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Resilience: 12 ‘Must Do’ Objectives

So, you want to become resilient…

“Where should I start?

This is another popular question that pops up on our education courses or through our consulting/advisory services.  The 12 ‘must do’ objectives (they are numbered, but there is no rank order) are our evidence-based response to this problem (some consider these to be leadership objectives, which I would not argue with); you’ll find the evidence throughout this blog, as well as in our journal and research articles.

We do not claim to have ‘finalised’ this work, everything in this field seems to be ’emergent’ (a constant, and somewhat frustrating, work in progress), but these 12 conditions, coupled with the ‘resilience proposition of the minimum‘ form the core of our latest research, which we hope to publish later this year…we’ll keep you posted on our progress (both diagrams can be found below).

In the mean time, we hope that this can act as a stimulus for your thinking or at least a good conversation starter.

12 'Must Do' Resilience Objectives

Designed to be supported by 'The 12 Conditions for Resilience'

Designed to be supported by ‘The 12 Conditions for Resilience’

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6 comments on “Resilience: 12 ‘Must Do’ Objectives

  1. David G Wilson
    January 29, 2013

    ’13’ isn’t a number you want to hear but, when I heard Ming Campbell refer to ‘Resilience’ as a “buzzword” (last week’s Question Time), I have to say that, after the initial surprise, I had to agree.

    Without [13] MEASUREMENT, even with all the other ingredients in place, he has a fair point!

    Can anyone claim an enterprise (or similar system) to be sustainable, without providing evidence, in the form of a verifiable, quantifiable, measure of resilience*? After all, how can we identify the ‘weakest link in the chain’ without some means of objectively assessing all the links?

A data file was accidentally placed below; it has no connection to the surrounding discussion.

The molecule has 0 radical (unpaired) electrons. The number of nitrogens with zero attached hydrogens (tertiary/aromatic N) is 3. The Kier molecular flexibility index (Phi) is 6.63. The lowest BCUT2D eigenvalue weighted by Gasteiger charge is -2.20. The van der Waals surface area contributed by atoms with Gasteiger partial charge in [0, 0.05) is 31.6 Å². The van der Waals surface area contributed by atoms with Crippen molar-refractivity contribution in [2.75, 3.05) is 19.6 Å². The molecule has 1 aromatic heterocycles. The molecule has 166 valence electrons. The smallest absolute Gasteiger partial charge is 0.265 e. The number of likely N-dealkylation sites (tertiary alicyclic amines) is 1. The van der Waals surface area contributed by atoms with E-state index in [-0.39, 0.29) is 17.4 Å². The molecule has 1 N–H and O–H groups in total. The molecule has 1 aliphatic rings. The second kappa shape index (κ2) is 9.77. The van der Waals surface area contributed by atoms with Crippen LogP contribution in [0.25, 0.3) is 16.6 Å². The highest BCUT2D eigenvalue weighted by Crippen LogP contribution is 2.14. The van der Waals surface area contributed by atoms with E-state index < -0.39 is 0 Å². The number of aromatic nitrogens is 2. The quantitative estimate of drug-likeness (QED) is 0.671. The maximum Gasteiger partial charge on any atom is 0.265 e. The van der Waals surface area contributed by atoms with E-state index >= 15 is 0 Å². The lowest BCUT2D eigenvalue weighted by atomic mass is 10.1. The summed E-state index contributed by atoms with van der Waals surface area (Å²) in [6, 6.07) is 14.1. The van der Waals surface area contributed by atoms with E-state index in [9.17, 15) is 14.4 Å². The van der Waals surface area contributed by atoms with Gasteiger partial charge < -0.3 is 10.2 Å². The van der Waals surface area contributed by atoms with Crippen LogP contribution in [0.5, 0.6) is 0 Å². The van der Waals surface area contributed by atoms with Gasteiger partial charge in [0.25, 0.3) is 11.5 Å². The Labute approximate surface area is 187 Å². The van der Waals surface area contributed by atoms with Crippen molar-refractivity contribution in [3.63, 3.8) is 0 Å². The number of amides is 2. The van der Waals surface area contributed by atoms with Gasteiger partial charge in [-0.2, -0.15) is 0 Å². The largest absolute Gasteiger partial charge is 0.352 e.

*As in Engineering: 


  2. David Griffiths
    January 29, 2013

    Hi David… and I know ‘measurement’ falls directly within your scope of interest 🙂

    However, when I considered it, as part of the ‘must do’ list, it can be difficult to grasp – assessment is part of the resilience proposition of the minimum, as an underpinning principle, but ‘assessing all the links’? This is where I have a problem…how can we ‘assess all the links’ when, accepting the nature of complexity, the links will be discrete or emergent’ is it not about setting/managing/manipulating conditions, as opposed to measuring that which we cannot actually define or identify? Also, forgive me for being a pedant, but I believe there to be a significant difference between ‘sustainability’ and ‘resilience’ (

    Very open to discussion here, but I am just not convinced on measurement of that which has not been created or tested (especially in a non-linear environment, where the outcome cannot be known beforehand) – the measurement usually comes post disturbance, which is a problem in itself (the problems associated with inductive analysis – e.g. issues around big data analysis at the moment). If we are going to get into the measurement of conditions that are designed as preventative measures, do we not need at least a single event to begin to test our measurement tools/theories? Not only that, but even then we are constrained by the problems associated by a single, often socially driven, complex case (transferable, but not generalisable). Do we not need a deductive process to therefore test the propositions (hypothesis on probation, i.e. measurement tools) that we develop (this is why I wrote the blog on hypothetico-deductive reasoning approaches

    I hope I have explained myself clearly here. It is not that I am against measurement, but this is the core of my problem with including ‘measurement’ in the ‘must do’ list…

    Just to add, I do believe in measurement as part of the ‘feedback’ process, which should be a part of any complex system design (as in our K-Core model, but is that not part of a ‘sensory system’?

  3. Pingback: Leaderhsip: Should I be thinking about acting to prevent? | Theknowledgecore's Blog

  4. Iwan Jenkins
    February 15, 2013


    I agree with David

    If you think of resilience as the ability to survive and recover from wide range of (probably unpredictable) events, you can only after the event has completed—assuming you survive it.

    • David Griffiths
      February 17, 2013

      Iwan, good to ‘see’ you (good result against France btw)…took a look at your blog this week…highly recommended read, for those who haven’t found it yet.

  5. Pingback: The rich club, the secret to KM and the Resiliency Age? « Theknowledgecore's Blog

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This entry was posted on January 29, 2013 by in Complexity, Resilience and tagged , , .
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